Rafe Spall and Esther Smith impress in British comedy Trying, helped by the likes of Imelda Staunton and Cush Jumbo
Just a quickie for this, as I’ve only just started to actually have a look at what is on AppleTV since they decided to extend my free trial. Created and written by Andy Wolton, Trying is a rather sweet and very typically British sitcom that follows Jason and Nikki, a 30-something couple as they struggle to conceive naturally and decide that they would like to adopt. Led by Rafe Spall and Esther Smith, the show is lots of fun and is blessed with some wonderful supporting performances.
Forever skirting that comedy/drama line, Trying is unafraid of tackling some rather meaty issues. Infertility and what that does to a couple, the inequities of the adoption system, funding for ESOL classes… And even the simplest idea of how relationships grow and are tested by the act of self-reflection – how do you measure achievement when London property prices lock you into renting forever and opportunities to climb the job ladder are way too few and far between. Continue reading “TV Review: Trying (Apple TV)”
The National Theatre has announced a further five productions that will be streamed as a part of the National Theatre at Home series. Established in April to bring culture and entertainment to audiences around the world during this unprecedented period, National Theatre at Home has so far seen 10 productions streamed via the NT’s YouTube channel, with over 12 million views to date. These will be the final titles to be shared for free via YouTube in this period. However, future digital activity to connect with audiences in the UK and beyond is planned, with further details to be announced soon.
The productions will be broadcast each Thursday at 7pm BST for free and will then be available on demand for seven days. Titles added to the programme today include A Midsummer Night’s Dream from the Bridge Theatre, alongside Small Island, Les Blancs, The Deep Blue Sea and Amadeus from the National Theatre. Continue reading “News: National Theatre at Home final phase”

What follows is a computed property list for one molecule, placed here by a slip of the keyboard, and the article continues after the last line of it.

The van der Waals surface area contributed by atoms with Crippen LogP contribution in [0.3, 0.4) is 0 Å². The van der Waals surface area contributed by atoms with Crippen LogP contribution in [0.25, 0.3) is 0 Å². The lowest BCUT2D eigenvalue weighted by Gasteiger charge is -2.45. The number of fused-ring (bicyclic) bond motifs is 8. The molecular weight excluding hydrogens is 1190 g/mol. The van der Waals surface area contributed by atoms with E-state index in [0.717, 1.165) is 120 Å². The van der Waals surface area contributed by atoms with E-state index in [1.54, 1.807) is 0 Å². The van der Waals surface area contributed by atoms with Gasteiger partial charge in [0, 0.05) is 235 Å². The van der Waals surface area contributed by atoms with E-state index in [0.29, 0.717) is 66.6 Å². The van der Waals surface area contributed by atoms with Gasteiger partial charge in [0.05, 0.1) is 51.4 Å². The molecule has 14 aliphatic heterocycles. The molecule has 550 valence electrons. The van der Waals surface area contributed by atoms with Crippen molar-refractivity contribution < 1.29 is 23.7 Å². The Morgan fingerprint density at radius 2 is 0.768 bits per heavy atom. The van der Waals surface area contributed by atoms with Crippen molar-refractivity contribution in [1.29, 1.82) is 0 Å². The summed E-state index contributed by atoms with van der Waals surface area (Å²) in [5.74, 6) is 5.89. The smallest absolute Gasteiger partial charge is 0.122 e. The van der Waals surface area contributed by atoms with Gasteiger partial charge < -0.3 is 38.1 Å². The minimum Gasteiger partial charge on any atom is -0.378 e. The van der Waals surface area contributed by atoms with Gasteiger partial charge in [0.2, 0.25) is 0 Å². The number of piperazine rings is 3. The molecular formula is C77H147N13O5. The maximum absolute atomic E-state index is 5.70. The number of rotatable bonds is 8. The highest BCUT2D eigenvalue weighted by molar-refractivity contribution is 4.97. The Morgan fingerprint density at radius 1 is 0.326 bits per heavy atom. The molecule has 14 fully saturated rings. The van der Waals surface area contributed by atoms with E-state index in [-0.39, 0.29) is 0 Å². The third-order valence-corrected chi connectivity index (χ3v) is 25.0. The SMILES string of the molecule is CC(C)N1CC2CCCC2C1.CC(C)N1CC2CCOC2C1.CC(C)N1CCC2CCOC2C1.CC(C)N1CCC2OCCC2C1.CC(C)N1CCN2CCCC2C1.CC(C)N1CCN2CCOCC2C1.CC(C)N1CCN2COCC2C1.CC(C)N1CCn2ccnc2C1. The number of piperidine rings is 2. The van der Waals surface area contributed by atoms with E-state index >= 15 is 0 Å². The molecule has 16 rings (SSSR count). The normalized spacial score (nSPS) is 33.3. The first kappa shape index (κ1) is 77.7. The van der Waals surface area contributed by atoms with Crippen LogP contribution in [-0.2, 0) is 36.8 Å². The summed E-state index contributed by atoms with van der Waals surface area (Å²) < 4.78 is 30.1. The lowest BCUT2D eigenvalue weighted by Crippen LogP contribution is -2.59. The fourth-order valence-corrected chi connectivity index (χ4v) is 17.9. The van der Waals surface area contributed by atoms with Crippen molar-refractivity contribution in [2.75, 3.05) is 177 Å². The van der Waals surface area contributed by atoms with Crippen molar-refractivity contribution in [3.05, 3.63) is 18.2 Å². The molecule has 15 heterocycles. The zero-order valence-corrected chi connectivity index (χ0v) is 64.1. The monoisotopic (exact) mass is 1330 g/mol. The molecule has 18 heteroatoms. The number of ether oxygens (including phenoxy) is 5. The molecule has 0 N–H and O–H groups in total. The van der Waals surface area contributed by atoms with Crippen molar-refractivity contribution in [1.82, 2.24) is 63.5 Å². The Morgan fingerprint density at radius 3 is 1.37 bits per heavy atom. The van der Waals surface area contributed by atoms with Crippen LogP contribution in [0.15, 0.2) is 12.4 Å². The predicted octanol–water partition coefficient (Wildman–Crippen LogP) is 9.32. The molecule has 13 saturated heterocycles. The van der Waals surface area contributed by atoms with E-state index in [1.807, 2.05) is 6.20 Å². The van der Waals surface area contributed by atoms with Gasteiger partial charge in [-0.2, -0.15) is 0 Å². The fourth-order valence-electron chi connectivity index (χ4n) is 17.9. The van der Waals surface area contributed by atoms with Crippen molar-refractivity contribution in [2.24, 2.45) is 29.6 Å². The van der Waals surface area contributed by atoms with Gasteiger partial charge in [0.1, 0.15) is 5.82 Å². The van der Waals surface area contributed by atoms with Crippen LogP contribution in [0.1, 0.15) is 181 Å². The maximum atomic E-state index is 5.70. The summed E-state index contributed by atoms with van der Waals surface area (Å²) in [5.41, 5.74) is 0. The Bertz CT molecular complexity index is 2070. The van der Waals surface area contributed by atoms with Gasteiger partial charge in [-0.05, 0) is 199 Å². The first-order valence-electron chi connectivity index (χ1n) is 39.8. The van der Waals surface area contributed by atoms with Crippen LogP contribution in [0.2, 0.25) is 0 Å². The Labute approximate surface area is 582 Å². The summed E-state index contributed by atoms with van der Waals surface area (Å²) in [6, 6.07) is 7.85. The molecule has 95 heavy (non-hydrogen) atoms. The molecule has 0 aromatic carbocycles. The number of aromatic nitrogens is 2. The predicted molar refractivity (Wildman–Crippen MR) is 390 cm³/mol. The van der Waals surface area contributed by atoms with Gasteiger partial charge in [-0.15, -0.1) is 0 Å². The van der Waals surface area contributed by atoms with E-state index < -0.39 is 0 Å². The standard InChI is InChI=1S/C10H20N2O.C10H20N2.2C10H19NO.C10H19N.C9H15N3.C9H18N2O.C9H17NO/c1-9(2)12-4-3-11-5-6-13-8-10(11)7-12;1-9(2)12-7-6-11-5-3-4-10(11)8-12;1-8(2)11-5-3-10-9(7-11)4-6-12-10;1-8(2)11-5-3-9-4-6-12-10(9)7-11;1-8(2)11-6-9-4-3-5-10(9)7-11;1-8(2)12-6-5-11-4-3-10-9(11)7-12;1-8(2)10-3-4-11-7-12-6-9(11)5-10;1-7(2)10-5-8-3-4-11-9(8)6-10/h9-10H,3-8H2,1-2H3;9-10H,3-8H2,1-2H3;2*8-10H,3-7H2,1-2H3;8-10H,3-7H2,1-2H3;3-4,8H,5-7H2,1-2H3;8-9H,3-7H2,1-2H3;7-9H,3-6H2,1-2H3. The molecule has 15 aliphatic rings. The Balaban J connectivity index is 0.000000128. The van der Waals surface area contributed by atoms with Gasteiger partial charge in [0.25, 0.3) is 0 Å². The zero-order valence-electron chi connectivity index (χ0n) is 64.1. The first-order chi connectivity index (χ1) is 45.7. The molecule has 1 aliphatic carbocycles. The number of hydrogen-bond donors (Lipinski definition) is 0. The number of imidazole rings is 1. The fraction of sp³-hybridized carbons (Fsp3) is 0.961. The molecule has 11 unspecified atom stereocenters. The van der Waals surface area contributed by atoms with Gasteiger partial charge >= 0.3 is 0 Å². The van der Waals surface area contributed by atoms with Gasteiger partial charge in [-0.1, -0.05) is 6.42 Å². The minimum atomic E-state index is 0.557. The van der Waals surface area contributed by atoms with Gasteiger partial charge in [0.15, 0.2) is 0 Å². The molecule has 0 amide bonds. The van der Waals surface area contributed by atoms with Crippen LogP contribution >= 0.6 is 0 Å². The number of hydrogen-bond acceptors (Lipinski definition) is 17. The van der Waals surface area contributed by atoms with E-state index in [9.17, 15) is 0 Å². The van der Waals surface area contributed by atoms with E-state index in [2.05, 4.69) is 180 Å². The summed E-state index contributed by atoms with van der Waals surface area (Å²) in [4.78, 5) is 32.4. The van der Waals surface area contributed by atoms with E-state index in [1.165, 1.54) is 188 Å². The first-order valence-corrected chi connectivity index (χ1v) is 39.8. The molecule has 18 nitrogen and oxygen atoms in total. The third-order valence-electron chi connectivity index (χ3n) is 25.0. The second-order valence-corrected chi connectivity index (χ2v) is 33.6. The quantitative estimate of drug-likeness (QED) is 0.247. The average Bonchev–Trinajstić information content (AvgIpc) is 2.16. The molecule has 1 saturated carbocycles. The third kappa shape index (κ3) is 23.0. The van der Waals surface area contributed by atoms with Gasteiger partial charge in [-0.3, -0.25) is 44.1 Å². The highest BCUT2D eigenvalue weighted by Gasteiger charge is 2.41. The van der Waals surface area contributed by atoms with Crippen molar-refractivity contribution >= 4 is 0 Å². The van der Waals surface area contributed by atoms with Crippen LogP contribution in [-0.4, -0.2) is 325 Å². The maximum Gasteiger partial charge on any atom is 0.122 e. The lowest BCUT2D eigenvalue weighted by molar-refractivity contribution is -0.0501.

With Katie Brayben in the lead cast and a cameo from Sinéad Matthews, A Serial Killer’s Guide to Life has many a visceral treat
“Next stop, inner serenity”
Released digitally earlier this year, A Serial Killer’s Guide to Life is the kind of spunky indie Brit-flick you’d be more than happy to watch of an evening, without necessarily having deliberately searched it out. The debut long-form feature from writer/director Staten Cousins Roe, it’s the kind of short but sharp black comedy that could well find it building cult status.
Stuck in a dead-end life and living with her over-bearing mother, Lou seeks refuge in listening to various self-help gurus but it isn’t until she attends a seminar and meets the alluring life coach Val IRL that things start to change for her. This journey of self-discovery is not your usual fare though, as Val encourages Lou to take no shit as they scythe their way though the wellness industry that has popped up in the Sussex countryside. Continue reading “Film Review: A Serial Killer’s Guide to Life (2019)”
Blanche and Britney ought to be a winning combination bur Botticelli in the Fire at the Hampstead Theatre is a damp squib
“They’re going to kill you. They’re going to worship you, don’t get me wrong. But they are going to kill you”